Main Image: Fendi Campaign AW'18, Courtesy

Affiliate Marketing With The Shopster

Sylvie Lemlin, the entrepreneur behind The Shopster — an e-commerce site based around fun luxury products — is hoping to challenge fashion’s affiliate marketing monopoly.

As e-commerce has evolved, so too has affiliate marketing. The practice, in which a publisher promotes a product on behalf of a merchant in return for a commission, has been spearheaded in the fashion sector by big players like Lyst and Shopstyle. Yet, entrepreneurs such as Sylvie Lemlin still see space in the market to take on the big players by offering a more streamlined, curated platform to the global consumer — while being paid in the process.

Belgian-born Lemlin, currently based in London, started her online affiliate platform The Shopster in March 2018. It offers readers access to her colourful vision of luxury where you can buy brands like Fendi, Balenciaga, Gucci and Charlotte Olympia. If you decide to purchase you are then connected directly to the retailers and brands to complete the transaction, whereupon Lemlin receives a commission. While nothing new, affiliate marketing is being tapped by retailers to make authentic connections with new consumers via trusted ambassadors — in manys it mimics the old-fashioned “Avon Lady” model.

There are a number of affiliate networks currently in the market such as CJ, Tradedoubler and Awin, which can connect individual sites to retailers; Lemlin opted for Rakuten Marketing given its “strength in retail.” Rakuten Marketing has a vast portfolio of leading retail brands in a wide range of verticals – including fashion, luxury, beauty and travel. Once a merchant and publisher are partnered through its network, it provides the necessary technology to trace and measure performance and ensure commissions are made. Sheetal Sahota, senior manager of network development at the company, says it recruits a wide variety of publisher models within its network. “Generally, for shopping and content sites, we want publishers with consistent daily website visitors or loyal and engaged users,” she explains. “Many of our brands look for high quality content which will reflect their brand to the highest standard.”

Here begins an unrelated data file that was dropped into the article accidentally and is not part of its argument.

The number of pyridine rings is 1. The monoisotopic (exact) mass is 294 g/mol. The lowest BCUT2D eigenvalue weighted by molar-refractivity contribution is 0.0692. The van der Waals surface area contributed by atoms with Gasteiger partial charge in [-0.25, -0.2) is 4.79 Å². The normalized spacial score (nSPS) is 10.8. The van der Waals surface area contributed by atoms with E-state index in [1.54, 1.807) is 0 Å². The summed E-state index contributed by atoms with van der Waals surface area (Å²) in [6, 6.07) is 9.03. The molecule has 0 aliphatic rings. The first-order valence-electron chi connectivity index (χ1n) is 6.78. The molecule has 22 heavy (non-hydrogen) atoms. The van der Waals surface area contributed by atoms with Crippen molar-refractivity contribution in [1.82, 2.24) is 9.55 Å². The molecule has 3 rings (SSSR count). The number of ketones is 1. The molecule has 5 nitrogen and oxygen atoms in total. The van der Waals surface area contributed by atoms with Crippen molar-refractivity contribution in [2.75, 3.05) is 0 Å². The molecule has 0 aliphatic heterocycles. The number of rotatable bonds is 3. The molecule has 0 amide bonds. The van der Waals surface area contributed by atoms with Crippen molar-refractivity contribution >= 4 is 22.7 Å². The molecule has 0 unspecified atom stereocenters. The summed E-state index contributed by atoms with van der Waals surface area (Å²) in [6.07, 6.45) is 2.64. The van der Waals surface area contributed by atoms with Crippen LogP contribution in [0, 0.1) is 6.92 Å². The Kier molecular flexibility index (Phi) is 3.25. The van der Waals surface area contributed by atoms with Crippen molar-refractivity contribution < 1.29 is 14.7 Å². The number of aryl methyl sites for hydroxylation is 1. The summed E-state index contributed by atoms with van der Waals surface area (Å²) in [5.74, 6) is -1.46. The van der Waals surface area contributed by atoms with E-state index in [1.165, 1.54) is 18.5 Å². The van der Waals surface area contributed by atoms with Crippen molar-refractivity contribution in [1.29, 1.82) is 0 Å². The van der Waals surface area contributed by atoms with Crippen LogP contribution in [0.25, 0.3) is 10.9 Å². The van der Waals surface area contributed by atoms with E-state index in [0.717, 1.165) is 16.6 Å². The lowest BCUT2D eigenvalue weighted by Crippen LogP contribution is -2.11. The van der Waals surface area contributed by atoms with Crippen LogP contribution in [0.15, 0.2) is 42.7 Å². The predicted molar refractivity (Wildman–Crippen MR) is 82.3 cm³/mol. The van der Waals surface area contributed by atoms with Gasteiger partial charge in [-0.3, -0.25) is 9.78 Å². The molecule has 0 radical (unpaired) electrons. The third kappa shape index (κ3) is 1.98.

Rakuten Marketing organise regular networking events where advertisers and publishers can discuss partnerships in person. “I really wanted to work with an many retailers as I could that’s why I joined them...Now I’m connected to more than 50 merchants,” says Lemlin, who has a background in luxury affiliation and 15 years experience in e-commerce. The choice paid off — her partners now include big luxury retailers like MatchesFashion, Liberty and Harvey Nichols, as well as lifestyle stores Conran Shop and bookstore Taschen. She also features e-tailing outlet, The Outnet for discounted selections.

Courtesy

Sennait Ghebreab, buying consultant and Fashion Business BA programme leader at Istituto Marangoni suggests this model is the future of e-commerce. “E-commerce affiliate networks connect brands with affiliate programs websites that allow them to promote e-commerce related offers and sell for a commission, that will be paid to them,” Ghebreab explains. “This is the perfect way to avoid any stock overbuying, that is [an issue] for traditional online resellers.”